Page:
CAP Reform 
Richard Munday

The EU’s titanic Common Agricultural Policy is currently being reformed. Like the repainting of the Forth Bridge, there is nothing novel about this; the chief interest of the current proposals for the general public is the shift to what are appealingly called "greening" measures. Henceforward, for instance, almost all arable farms above smallholding size are to be obliged to grow three crops: on the face of it an attractive and laudable rebuff to monoculture; but one which will come at a price.

The price for this crop diversification will be paid chiefly by that most endangered of all rural species, the small farmer. Already marginalized by the technological developments that have changed the big 60 horsepower tractor of fifty years ago into the 600 horsepower one of today, and the subvention structures that have favoured ever larger landholdings, the chances are that the surviving small farmer now relies on contractors using equipment he can no longer afford but with which he can no longer compete. If he now has to grow three crops on an area as small as 75 acres (30 hectares in newspeak), at what price will the contractor be bothered to bring in his huge equipment to cultivate each one separately? Chances are again that the small farm will disappear, its fields aggregated with larger landholdings where the economies of scale present no problems to growing multiple crops.

Changes of economic scale have of course destroyed or transformed many industries: should the fate of the family farm specially concern the wider public? Or indeed the fate of UK farming as a whole, given that since 1870 it has been cheaper to import American wheat and Argentinian beef than to grow it at home, and that thanks to our global economy supermarkets can supply year-round strawberries (in looks, even if not in taste)? For the past century British agriculture has been in a terminal condition from which it has only ever been artificially resuscitated. When the German submarine threat to our food supplies in 1917 brought Britain to within three months of defeat, the dereliction of late Victorian farming was rued and remedied, but not for long: agricultural support was withdrawn again after the war, and a quarter of the now close to valueless land in the country had changed hands by 1922. Many fields lay derelict until the U-Boats once again came to the British farmers’ rescue in the Second World War, and the life of the country hung, in Churchill'’s famous fear, on the Battle of the Atlantic.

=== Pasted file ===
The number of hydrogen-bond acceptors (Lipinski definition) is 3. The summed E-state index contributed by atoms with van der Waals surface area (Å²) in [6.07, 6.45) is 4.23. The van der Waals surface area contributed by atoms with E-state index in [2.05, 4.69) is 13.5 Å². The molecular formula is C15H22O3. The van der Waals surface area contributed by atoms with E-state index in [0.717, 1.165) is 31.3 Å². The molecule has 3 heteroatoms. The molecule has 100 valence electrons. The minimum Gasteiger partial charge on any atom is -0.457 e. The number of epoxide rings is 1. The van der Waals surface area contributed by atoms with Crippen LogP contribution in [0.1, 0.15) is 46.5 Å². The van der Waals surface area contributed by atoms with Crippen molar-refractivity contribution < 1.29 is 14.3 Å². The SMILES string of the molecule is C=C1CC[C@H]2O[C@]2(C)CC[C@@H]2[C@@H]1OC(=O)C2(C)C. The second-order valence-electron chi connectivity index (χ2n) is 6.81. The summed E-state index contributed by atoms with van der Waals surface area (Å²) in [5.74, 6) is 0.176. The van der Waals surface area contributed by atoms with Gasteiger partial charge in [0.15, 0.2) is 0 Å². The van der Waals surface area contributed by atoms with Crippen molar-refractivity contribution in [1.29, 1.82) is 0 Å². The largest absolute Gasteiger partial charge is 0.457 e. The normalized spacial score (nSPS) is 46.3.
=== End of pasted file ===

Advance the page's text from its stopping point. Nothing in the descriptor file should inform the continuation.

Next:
Agricultural subvention today is a last legacy of wartime experience, but WWII is long ago and memories are short. Even in the days of the notorious EU "grain mountains" of the 1980s, Britain’s food reserves stood at barely three weeks; today we have only what exists in the supply chain: some ten days’ supply. We live "nine meals from anarchy" (in Lord Cameron’s phrase), and less than a fortnight from starvation. There is nothing very special about that: through most of human history starvation has been such a common cause of death that the two words are often linguistically cognate.

Perhaps, like our recent brave strategic assumption that we can leave a gap of years between scrapping our last aircraft carrier and building a new one, we can assume that we will not face a food crisis for the forseeable future. But whereas even a generation ago Britain could feed 80% of a stable population with home-grown produce, we are now down to under 60% of our need, and our population is growing. Technologically, moreover, we are much more vulnerable than we were in WWI or WWII: the monster agricultural machinery of today can be halted by the failure of a microchip, and the old simple machines of the family farm have mostly been scrapped or exported to the Third World. The dying breed that is the British farmer now has an average age of 59: where are his successors? While we have the luxury of making decisions about the Common Agricultural Policy, it behoves us to consider these issues.